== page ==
But They Can Die

It was the pigs of George Orwell’s Animal Farm who proclaimed that “all animals are equal, but some animals are more equal than others”. Pigs are similarly the object of resentment in under-the-mattress graffiti in Cell #26 of this former prison.

The poem began burnt into the wood:

Pigs CAN’T FLY

and continued in blue pen:

BUT THEY CAN DIE

NEXT FINE DAY

BLOW A Pig away

IF YOU KILL A Pig a day

it WILL Keep the doctor away

Nowhere more clearly did we find articulated the smoldering frustration of incarceration, channeled into the kind of blind hatred that negates any opportunity for insight.

Elsewhere was a mixture of light and shade. In the kitchen the relative gentleness of a rainbow framing the extractor fan was juxtaposed with murals depicting fearsome hyper-masculine muscularity. No such diverting decor was provided for prisoners in solitary confinement, who were required to surrender their tobacco products and were issued with fresh water, a chamber pot, one mattress, one pillow, one pillow slip, one sheet, and blankets or duvet “in accordance with climactic conditions”. How some of them obtained implements sharp enough to partially chisel their gang names and insignia into the stone walls and into the paint of their cell bars and doors is anyone’s guess.

Puzzling at what we had experienced, and all the more aware of our own freedom of movement and expression, we walked for ninety minutes back down the road through pine forests to where we’d parked our car.

This is Part Four of a four part video series. Part OnePart TwoPart Three.

 

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Traces of Time

From the window of #55, an informed eye studies the moody skies above the central courtyard.  Glenn’s 1972 Christmas present – The World Encyclopedia of the Film – languishes in #11, its front cover torn off but not yet discarded. #18 plays host to a brown crayoned face, mouth agape as if inviting the throwing of ping pong balls at a fairground amusement. In another piece of art nearby, a grey-bearded pig farmer and an athletic woman carrying groceries seem to be missing an opportunity to converse at the fence line. Monied wanderlust is palpable in #16, where a shrine to cars, boats and exotic getaways gleams under fluorescent light. Outside Sunday church services advertise the promise of personal transformation via belief in a higher power, while inside #37 another route to growth is being chosen. The number of 5 – denoting maximum difficulty – is written into every column associated with expressing affection towards anyone from an intimate partner to a shop assistant.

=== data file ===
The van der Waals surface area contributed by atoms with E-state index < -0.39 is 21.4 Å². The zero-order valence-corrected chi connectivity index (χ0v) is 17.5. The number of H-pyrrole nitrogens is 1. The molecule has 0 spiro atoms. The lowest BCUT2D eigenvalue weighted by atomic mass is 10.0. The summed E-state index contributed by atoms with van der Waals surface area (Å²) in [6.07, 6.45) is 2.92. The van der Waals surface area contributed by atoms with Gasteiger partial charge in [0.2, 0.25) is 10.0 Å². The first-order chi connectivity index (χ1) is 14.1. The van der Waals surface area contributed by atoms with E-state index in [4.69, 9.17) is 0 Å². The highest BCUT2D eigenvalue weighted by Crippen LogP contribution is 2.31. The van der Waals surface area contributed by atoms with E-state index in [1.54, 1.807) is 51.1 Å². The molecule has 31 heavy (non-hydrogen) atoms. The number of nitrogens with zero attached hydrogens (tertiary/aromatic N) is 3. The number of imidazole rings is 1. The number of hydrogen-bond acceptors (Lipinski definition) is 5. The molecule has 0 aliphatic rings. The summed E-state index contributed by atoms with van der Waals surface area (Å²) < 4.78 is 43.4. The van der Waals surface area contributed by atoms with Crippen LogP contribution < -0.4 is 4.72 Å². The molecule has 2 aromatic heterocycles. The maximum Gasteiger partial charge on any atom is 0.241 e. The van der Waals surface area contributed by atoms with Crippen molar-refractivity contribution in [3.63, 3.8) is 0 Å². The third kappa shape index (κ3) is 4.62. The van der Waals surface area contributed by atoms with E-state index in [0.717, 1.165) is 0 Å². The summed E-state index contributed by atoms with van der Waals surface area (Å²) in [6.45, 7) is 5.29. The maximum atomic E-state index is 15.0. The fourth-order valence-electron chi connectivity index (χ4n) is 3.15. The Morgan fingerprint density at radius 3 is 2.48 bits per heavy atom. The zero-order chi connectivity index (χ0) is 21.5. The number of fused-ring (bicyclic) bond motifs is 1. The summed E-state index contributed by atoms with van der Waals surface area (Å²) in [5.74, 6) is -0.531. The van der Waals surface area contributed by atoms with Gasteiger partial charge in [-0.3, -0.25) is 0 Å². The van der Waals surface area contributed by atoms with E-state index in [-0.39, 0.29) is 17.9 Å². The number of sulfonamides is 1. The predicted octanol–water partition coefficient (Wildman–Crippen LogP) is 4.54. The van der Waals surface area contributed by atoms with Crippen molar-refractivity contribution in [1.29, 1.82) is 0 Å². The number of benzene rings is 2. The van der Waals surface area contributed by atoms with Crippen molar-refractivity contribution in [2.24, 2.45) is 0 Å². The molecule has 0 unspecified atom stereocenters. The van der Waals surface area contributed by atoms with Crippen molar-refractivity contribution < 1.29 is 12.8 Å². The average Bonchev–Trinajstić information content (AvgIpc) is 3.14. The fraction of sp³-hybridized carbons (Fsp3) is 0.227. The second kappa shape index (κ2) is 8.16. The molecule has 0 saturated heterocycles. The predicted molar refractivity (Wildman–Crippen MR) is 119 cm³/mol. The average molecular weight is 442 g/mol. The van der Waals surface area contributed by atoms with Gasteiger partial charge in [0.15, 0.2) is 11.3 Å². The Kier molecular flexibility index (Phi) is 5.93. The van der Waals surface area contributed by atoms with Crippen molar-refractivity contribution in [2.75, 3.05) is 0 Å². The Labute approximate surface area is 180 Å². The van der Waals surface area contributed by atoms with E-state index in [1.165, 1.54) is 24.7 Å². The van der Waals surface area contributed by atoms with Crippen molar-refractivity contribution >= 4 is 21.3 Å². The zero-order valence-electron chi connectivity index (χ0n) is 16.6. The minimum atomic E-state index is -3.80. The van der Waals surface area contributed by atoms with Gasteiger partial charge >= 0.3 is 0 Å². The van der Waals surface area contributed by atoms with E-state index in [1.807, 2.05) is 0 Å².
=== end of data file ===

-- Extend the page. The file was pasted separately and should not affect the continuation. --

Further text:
This is Part Three of a four part video series. Part OnePart TwoPart Four.

 

Man With Short Arms

Perhaps there was some kind of neuroscience at play in this choice of images – SpongeBob SquarePants meets the lost city of Atlantis – for a mural painted along the back corridor of the isolation cells of this now-abandoned prison. Presumably intended to calm disruptive prisoners, and engage painterly ones, further intriguing murals adorn the cold cell walls: a man pruning the limb of a tree so anatomically uniform that he might just as likely be an electrician working on wires strung from a lamp post; a Māori wahine wearing a pounamu and a kākahu feather cloak – barefoot on a pedestal – turning her face to the light; a man surveying his upcoming twisting traverse into a landscape crowned by an active volcano, with only a briefcase to sustain him; and the man with short arms – seemingly ill-equipped to utilise the key to freedom that lies beside his truncated frame with its enormous feet.

This is Part Two of a four part video series. Part One. Part ThreePart Four.

 

Out Of Bounds

Prisons have existed on this site for nearly a century. For the duration of the Second World War, conscientious objectors were detained here. In the 1950’s the site housed a prison farm which was further developed in the late 1970’s. The large size of the site – thousands of hectares of commercial and native forests, farms, wetlands and a river – meant that a perimeter fence was impractical, and the site was only ever suitable to house up to 600 inmates at a minimum to medium security level.

From 1998 the prison began to suffer repetitional damage, first involving a seizure of almost $1 million worth of cannabis plants growing on site, followed by the revelation that buckets were being used in place of toilets, two inmate drownings involving Maori cultural training, canoes and parachutes, and the conviction of a prison guard for supplying cannabis to a prisoner in return for a bribe.

The closure of this unit – one of four we visited as the autumn sun was falling fast – was announced in 2012, and the land and its buildings have now been returned to their original owners. No signs of the commencement of demolition were evident, and – gratifyingly – no signs yet of vandalism. A 360 degree panoramic mural painted around the walls of the dining hall conveys a sense of geographical placement among the majestic landscapes beyond the perimeter of confinement, tantalisingly out of reach.

This is Part One of a four part video series. Part Two. Part ThreePart Four.